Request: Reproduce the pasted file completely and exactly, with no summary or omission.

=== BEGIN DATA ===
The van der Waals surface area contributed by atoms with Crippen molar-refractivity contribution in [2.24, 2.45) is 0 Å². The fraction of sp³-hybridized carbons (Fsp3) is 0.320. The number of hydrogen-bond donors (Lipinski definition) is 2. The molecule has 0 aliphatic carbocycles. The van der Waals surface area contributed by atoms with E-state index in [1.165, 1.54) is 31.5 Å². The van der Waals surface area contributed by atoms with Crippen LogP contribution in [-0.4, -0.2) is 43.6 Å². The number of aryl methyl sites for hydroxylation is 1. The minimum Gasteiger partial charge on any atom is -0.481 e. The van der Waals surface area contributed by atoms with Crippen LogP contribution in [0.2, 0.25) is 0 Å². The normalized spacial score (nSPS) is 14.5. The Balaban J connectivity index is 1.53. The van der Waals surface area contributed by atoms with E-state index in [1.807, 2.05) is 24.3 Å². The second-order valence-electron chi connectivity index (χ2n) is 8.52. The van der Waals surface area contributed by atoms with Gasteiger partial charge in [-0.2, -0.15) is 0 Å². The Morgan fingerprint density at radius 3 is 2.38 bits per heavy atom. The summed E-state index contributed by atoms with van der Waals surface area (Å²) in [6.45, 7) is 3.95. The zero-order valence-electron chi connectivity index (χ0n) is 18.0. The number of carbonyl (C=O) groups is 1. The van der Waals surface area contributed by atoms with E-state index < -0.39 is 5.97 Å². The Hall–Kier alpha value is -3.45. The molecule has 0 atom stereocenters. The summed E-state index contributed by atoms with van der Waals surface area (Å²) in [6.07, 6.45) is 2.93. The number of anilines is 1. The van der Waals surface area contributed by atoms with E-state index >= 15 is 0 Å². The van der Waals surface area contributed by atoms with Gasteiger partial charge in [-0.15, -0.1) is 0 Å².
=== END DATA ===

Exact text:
The van der Waals surface area contributed by atoms with Crippen molar-refractivity contribution in [2.24, 2.45) is 0 Å². The fraction of sp³-hybridized carbons (Fsp3) is 0.320. The number of hydrogen-bond donors (Lipinski definition) is 2. The molecule has 0 aliphatic carbocycles. The van der Waals surface area contributed by atoms with E-state index in [1.165, 1.54) is 31.5 Å². The van der Waals surface area contributed by atoms with Crippen LogP contribution in [-0.4, -0.2) is 43.6 Å². The number of aryl methyl sites for hydroxylation is 1. The minimum Gasteiger partial charge on any atom is -0.481 e. The van der Waals surface area contributed by atoms with Crippen LogP contribution in [0.2, 0.25) is 0 Å². The normalized spacial score (nSPS) is 14.5. The Balaban J connectivity index is 1.53. The van der Waals surface area contributed by atoms with E-state index in [1.807, 2.05) is 24.3 Å². The second-order valence-electron chi connectivity index (χ2n) is 8.52. The van der Waals surface area contributed by atoms with Gasteiger partial charge in [-0.2, -0.15) is 0 Å². The Morgan fingerprint density at radius 3 is 2.38 bits per heavy atom. The summed E-state index contributed by atoms with van der Waals surface area (Å²) in [6.45, 7) is 3.95. The zero-order valence-electron chi connectivity index (χ0n) is 18.0. The number of carbonyl (C=O) groups is 1. The van der Waals surface area contributed by atoms with E-state index < -0.39 is 5.97 Å². The Hall–Kier alpha value is -3.45. The molecule has 0 atom stereocenters. The summed E-state index contributed by atoms with van der Waals surface area (Å²) in [6.07, 6.45) is 2.93. The number of anilines is 1. The van der Waals surface area contributed by atoms with E-state index >= 15 is 0 Å². The van der Waals surface area contributed by atoms with Gasteiger partial charge in [-0.15, -0.1) is 0 Å².